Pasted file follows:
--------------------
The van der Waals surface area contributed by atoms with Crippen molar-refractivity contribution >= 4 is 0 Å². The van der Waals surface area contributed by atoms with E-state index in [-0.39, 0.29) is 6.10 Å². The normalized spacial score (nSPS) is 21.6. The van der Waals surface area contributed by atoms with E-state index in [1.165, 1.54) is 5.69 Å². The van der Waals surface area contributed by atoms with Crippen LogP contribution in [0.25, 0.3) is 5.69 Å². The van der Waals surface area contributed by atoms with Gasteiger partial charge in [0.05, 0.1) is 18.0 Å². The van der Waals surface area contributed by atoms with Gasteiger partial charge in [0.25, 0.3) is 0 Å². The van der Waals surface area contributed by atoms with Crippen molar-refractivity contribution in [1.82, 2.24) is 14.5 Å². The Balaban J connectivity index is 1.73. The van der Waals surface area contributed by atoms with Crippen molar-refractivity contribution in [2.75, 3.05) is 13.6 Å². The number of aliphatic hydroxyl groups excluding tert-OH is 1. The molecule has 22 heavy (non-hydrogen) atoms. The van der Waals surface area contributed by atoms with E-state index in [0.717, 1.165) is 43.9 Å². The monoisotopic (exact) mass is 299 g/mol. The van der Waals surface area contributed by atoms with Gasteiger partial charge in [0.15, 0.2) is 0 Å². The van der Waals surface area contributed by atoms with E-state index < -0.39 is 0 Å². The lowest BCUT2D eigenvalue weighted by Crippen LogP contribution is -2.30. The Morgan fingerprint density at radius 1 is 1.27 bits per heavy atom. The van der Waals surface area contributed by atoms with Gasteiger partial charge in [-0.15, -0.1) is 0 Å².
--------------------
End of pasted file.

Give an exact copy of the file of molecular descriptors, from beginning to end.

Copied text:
The van der Waals surface area contributed by atoms with Crippen molar-refractivity contribution >= 4 is 0 Å². The van der Waals surface area contributed by atoms with E-state index in [-0.39, 0.29) is 6.10 Å². The normalized spacial score (nSPS) is 21.6. The van der Waals surface area contributed by atoms with E-state index in [1.165, 1.54) is 5.69 Å². The van der Waals surface area contributed by atoms with Crippen LogP contribution in [0.25, 0.3) is 5.69 Å². The van der Waals surface area contributed by atoms with Gasteiger partial charge in [0.05, 0.1) is 18.0 Å². The van der Waals surface area contributed by atoms with Gasteiger partial charge in [0.25, 0.3) is 0 Å². The van der Waals surface area contributed by atoms with Crippen molar-refractivity contribution in [1.82, 2.24) is 14.5 Å². The Balaban J connectivity index is 1.73. The van der Waals surface area contributed by atoms with Crippen molar-refractivity contribution in [2.75, 3.05) is 13.6 Å². The number of aliphatic hydroxyl groups excluding tert-OH is 1. The molecule has 22 heavy (non-hydrogen) atoms. The van der Waals surface area contributed by atoms with E-state index in [0.717, 1.165) is 43.9 Å². The monoisotopic (exact) mass is 299 g/mol. The van der Waals surface area contributed by atoms with Gasteiger partial charge in [0.15, 0.2) is 0 Å². The van der Waals surface area contributed by atoms with E-state index < -0.39 is 0 Å². The lowest BCUT2D eigenvalue weighted by Crippen LogP contribution is -2.30. The Morgan fingerprint density at radius 1 is 1.27 bits per heavy atom. The van der Waals surface area contributed by atoms with Gasteiger partial charge in [-0.15, -0.1) is 0 Å².